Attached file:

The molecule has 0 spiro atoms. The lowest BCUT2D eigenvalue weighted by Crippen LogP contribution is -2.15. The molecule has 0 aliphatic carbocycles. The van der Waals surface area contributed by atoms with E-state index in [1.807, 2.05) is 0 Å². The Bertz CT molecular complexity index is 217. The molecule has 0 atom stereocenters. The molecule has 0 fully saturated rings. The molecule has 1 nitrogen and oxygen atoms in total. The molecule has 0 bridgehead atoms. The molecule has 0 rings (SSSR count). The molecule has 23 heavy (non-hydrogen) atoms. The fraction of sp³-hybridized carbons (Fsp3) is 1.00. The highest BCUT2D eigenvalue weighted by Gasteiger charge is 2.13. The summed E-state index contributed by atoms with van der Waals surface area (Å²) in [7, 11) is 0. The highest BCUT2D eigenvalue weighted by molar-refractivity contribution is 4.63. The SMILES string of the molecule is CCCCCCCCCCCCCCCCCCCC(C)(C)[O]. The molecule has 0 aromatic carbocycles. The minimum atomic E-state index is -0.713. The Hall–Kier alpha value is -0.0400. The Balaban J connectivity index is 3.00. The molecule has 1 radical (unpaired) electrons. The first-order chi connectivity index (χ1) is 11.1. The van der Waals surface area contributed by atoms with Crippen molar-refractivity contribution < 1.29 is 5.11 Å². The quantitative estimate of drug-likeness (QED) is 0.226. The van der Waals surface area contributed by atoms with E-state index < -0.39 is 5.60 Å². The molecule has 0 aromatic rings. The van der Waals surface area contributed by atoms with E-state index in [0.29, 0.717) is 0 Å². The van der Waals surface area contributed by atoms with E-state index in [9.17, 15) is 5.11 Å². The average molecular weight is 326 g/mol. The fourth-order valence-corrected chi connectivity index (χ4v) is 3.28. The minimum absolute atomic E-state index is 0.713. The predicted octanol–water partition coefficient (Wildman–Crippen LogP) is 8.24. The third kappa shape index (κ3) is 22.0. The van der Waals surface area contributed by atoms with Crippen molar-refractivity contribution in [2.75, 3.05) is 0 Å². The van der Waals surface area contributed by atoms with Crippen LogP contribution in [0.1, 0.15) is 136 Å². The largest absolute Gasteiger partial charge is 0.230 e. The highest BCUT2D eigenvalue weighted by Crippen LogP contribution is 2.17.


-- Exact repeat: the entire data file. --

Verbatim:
The molecule has 0 spiro atoms. The lowest BCUT2D eigenvalue weighted by Crippen LogP contribution is -2.15. The molecule has 0 aliphatic carbocycles. The van der Waals surface area contributed by atoms with E-state index in [1.807, 2.05) is 0 Å². The Bertz CT molecular complexity index is 217. The molecule has 0 atom stereocenters. The molecule has 0 fully saturated rings. The molecule has 1 nitrogen and oxygen atoms in total. The molecule has 0 bridgehead atoms. The molecule has 0 rings (SSSR count). The molecule has 23 heavy (non-hydrogen) atoms. The fraction of sp³-hybridized carbons (Fsp3) is 1.00. The highest BCUT2D eigenvalue weighted by Gasteiger charge is 2.13. The summed E-state index contributed by atoms with van der Waals surface area (Å²) in [7, 11) is 0. The highest BCUT2D eigenvalue weighted by molar-refractivity contribution is 4.63. The SMILES string of the molecule is CCCCCCCCCCCCCCCCCCCC(C)(C)[O]. The molecule has 0 aromatic carbocycles. The minimum atomic E-state index is -0.713. The Hall–Kier alpha value is -0.0400. The Balaban J connectivity index is 3.00. The molecule has 1 radical (unpaired) electrons. The first-order chi connectivity index (χ1) is 11.1. The van der Waals surface area contributed by atoms with Crippen molar-refractivity contribution < 1.29 is 5.11 Å². The quantitative estimate of drug-likeness (QED) is 0.226. The van der Waals surface area contributed by atoms with E-state index < -0.39 is 5.60 Å². The molecule has 0 aromatic rings. The van der Waals surface area contributed by atoms with E-state index in [0.29, 0.717) is 0 Å². The van der Waals surface area contributed by atoms with E-state index in [9.17, 15) is 5.11 Å². The average molecular weight is 326 g/mol. The fourth-order valence-corrected chi connectivity index (χ4v) is 3.28. The minimum absolute atomic E-state index is 0.713. The predicted octanol–water partition coefficient (Wildman–Crippen LogP) is 8.24. The third kappa shape index (κ3) is 22.0. The van der Waals surface area contributed by atoms with Crippen molar-refractivity contribution in [2.75, 3.05) is 0 Å². The van der Waals surface area contributed by atoms with Crippen LogP contribution in [0.1, 0.15) is 136 Å². The largest absolute Gasteiger partial charge is 0.230 e. The highest BCUT2D eigenvalue weighted by Crippen LogP contribution is 2.17.